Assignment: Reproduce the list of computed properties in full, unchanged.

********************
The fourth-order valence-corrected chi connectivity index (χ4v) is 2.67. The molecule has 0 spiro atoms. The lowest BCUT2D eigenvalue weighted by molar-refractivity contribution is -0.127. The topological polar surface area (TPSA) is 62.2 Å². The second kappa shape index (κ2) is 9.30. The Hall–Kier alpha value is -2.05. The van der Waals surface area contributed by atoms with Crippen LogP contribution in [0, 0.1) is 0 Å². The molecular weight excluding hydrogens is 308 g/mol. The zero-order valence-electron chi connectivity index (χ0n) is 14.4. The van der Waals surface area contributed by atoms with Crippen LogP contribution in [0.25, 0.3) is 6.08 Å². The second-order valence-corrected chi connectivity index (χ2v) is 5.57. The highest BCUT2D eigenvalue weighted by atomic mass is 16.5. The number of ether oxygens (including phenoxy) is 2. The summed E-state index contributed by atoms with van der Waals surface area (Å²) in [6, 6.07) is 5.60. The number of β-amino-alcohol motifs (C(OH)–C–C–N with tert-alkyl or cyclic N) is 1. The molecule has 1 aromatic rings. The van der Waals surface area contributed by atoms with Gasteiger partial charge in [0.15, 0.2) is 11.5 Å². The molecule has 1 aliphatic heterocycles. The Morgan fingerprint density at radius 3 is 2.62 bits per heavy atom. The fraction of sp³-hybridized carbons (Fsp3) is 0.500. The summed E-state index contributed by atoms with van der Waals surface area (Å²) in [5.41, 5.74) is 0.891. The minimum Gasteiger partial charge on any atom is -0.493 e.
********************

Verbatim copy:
The fourth-order valence-corrected chi connectivity index (χ4v) is 2.67. The molecule has 0 spiro atoms. The lowest BCUT2D eigenvalue weighted by molar-refractivity contribution is -0.127. The topological polar surface area (TPSA) is 62.2 Å². The second kappa shape index (κ2) is 9.30. The Hall–Kier alpha value is -2.05. The van der Waals surface area contributed by atoms with Crippen LogP contribution in [0, 0.1) is 0 Å². The molecular weight excluding hydrogens is 308 g/mol. The zero-order valence-electron chi connectivity index (χ0n) is 14.4. The van der Waals surface area contributed by atoms with Crippen LogP contribution in [0.25, 0.3) is 6.08 Å². The second-order valence-corrected chi connectivity index (χ2v) is 5.57. The highest BCUT2D eigenvalue weighted by atomic mass is 16.5. The number of ether oxygens (including phenoxy) is 2. The summed E-state index contributed by atoms with van der Waals surface area (Å²) in [6, 6.07) is 5.60. The number of β-amino-alcohol motifs (C(OH)–C–C–N with tert-alkyl or cyclic N) is 1. The molecule has 1 aromatic rings. The van der Waals surface area contributed by atoms with Gasteiger partial charge in [0.15, 0.2) is 11.5 Å². The molecule has 1 aliphatic heterocycles. The Morgan fingerprint density at radius 3 is 2.62 bits per heavy atom. The fraction of sp³-hybridized carbons (Fsp3) is 0.500. The summed E-state index contributed by atoms with van der Waals surface area (Å²) in [5.41, 5.74) is 0.891. The minimum Gasteiger partial charge on any atom is -0.493 e.